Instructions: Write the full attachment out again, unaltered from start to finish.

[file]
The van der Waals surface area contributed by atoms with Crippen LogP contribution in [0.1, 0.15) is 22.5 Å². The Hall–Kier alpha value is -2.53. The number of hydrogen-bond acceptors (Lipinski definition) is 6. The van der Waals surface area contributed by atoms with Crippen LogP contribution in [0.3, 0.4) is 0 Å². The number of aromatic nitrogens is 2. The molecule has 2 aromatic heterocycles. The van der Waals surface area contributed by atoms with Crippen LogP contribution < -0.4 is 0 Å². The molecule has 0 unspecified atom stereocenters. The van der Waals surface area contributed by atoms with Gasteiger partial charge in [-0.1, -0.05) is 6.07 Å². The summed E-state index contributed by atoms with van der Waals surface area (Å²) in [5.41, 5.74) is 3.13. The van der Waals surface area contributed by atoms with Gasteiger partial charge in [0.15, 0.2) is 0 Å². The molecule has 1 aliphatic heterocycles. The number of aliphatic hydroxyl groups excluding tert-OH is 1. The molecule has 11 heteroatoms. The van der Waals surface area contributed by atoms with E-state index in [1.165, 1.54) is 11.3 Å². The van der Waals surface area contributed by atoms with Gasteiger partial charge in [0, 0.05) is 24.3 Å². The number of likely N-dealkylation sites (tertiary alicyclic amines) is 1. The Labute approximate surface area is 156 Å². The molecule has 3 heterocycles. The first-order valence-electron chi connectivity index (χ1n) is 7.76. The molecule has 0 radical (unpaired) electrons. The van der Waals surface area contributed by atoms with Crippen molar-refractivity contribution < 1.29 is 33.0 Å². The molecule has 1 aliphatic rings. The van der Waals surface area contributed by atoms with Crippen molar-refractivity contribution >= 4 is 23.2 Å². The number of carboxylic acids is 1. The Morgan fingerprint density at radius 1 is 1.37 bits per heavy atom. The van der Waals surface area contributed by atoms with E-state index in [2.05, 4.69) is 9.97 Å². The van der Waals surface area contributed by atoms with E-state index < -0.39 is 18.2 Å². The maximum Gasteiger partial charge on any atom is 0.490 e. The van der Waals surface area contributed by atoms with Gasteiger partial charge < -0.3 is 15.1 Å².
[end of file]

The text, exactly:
The van der Waals surface area contributed by atoms with Crippen LogP contribution in [0.1, 0.15) is 22.5 Å². The Hall–Kier alpha value is -2.53. The number of hydrogen-bond acceptors (Lipinski definition) is 6. The van der Waals surface area contributed by atoms with Crippen LogP contribution in [0.3, 0.4) is 0 Å². The number of aromatic nitrogens is 2. The molecule has 2 aromatic heterocycles. The van der Waals surface area contributed by atoms with Crippen LogP contribution < -0.4 is 0 Å². The molecule has 0 unspecified atom stereocenters. The van der Waals surface area contributed by atoms with Gasteiger partial charge in [-0.1, -0.05) is 6.07 Å². The summed E-state index contributed by atoms with van der Waals surface area (Å²) in [5.41, 5.74) is 3.13. The van der Waals surface area contributed by atoms with Gasteiger partial charge in [0.15, 0.2) is 0 Å². The molecule has 1 aliphatic heterocycles. The number of aliphatic hydroxyl groups excluding tert-OH is 1. The molecule has 11 heteroatoms. The van der Waals surface area contributed by atoms with E-state index in [1.165, 1.54) is 11.3 Å². The van der Waals surface area contributed by atoms with Gasteiger partial charge in [0, 0.05) is 24.3 Å². The number of likely N-dealkylation sites (tertiary alicyclic amines) is 1. The Labute approximate surface area is 156 Å². The molecule has 3 heterocycles. The first-order valence-electron chi connectivity index (χ1n) is 7.76. The molecule has 0 radical (unpaired) electrons. The van der Waals surface area contributed by atoms with Crippen molar-refractivity contribution < 1.29 is 33.0 Å². The molecule has 1 aliphatic rings. The van der Waals surface area contributed by atoms with Crippen molar-refractivity contribution >= 4 is 23.2 Å². The number of carboxylic acids is 1. The Morgan fingerprint density at radius 1 is 1.37 bits per heavy atom. The van der Waals surface area contributed by atoms with E-state index in [2.05, 4.69) is 9.97 Å². The van der Waals surface area contributed by atoms with E-state index < -0.39 is 18.2 Å². The maximum Gasteiger partial charge on any atom is 0.490 e. The van der Waals surface area contributed by atoms with Gasteiger partial charge < -0.3 is 15.1 Å².